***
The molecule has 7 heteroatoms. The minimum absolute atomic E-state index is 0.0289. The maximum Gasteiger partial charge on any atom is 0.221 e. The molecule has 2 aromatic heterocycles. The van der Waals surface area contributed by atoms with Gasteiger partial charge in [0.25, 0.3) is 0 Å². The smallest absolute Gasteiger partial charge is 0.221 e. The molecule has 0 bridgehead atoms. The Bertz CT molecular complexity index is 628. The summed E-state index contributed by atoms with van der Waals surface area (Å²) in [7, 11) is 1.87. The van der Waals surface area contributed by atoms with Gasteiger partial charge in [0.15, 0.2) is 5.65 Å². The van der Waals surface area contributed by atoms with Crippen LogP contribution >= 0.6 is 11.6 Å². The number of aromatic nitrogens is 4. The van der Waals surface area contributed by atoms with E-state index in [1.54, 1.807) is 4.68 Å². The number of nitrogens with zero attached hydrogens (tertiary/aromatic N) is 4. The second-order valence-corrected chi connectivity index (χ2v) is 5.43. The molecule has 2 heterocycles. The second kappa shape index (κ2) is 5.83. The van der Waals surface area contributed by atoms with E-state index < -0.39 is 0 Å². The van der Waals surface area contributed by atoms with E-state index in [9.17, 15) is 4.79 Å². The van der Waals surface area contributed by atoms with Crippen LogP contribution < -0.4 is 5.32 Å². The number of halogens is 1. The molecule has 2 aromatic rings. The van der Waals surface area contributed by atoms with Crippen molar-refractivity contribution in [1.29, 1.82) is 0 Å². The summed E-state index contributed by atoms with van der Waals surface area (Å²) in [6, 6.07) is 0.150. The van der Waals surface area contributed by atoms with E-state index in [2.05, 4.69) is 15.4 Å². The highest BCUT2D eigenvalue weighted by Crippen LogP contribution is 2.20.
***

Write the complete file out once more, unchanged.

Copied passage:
The molecule has 7 heteroatoms. The minimum absolute atomic E-state index is 0.0289. The maximum Gasteiger partial charge on any atom is 0.221 e. The molecule has 2 aromatic heterocycles. The van der Waals surface area contributed by atoms with Gasteiger partial charge in [0.25, 0.3) is 0 Å². The smallest absolute Gasteiger partial charge is 0.221 e. The molecule has 0 bridgehead atoms. The Bertz CT molecular complexity index is 628. The summed E-state index contributed by atoms with van der Waals surface area (Å²) in [7, 11) is 1.87. The van der Waals surface area contributed by atoms with Gasteiger partial charge in [0.15, 0.2) is 5.65 Å². The van der Waals surface area contributed by atoms with Crippen LogP contribution >= 0.6 is 11.6 Å². The number of aromatic nitrogens is 4. The van der Waals surface area contributed by atoms with E-state index in [1.54, 1.807) is 4.68 Å². The number of nitrogens with zero attached hydrogens (tertiary/aromatic N) is 4. The second-order valence-corrected chi connectivity index (χ2v) is 5.43. The molecule has 2 heterocycles. The second kappa shape index (κ2) is 5.83. The van der Waals surface area contributed by atoms with E-state index < -0.39 is 0 Å². The van der Waals surface area contributed by atoms with E-state index in [9.17, 15) is 4.79 Å². The van der Waals surface area contributed by atoms with Crippen LogP contribution < -0.4 is 5.32 Å². The number of halogens is 1. The molecule has 2 aromatic rings. The van der Waals surface area contributed by atoms with Crippen molar-refractivity contribution in [1.29, 1.82) is 0 Å². The summed E-state index contributed by atoms with van der Waals surface area (Å²) in [6, 6.07) is 0.150. The van der Waals surface area contributed by atoms with E-state index in [2.05, 4.69) is 15.4 Å². The highest BCUT2D eigenvalue weighted by Crippen LogP contribution is 2.20.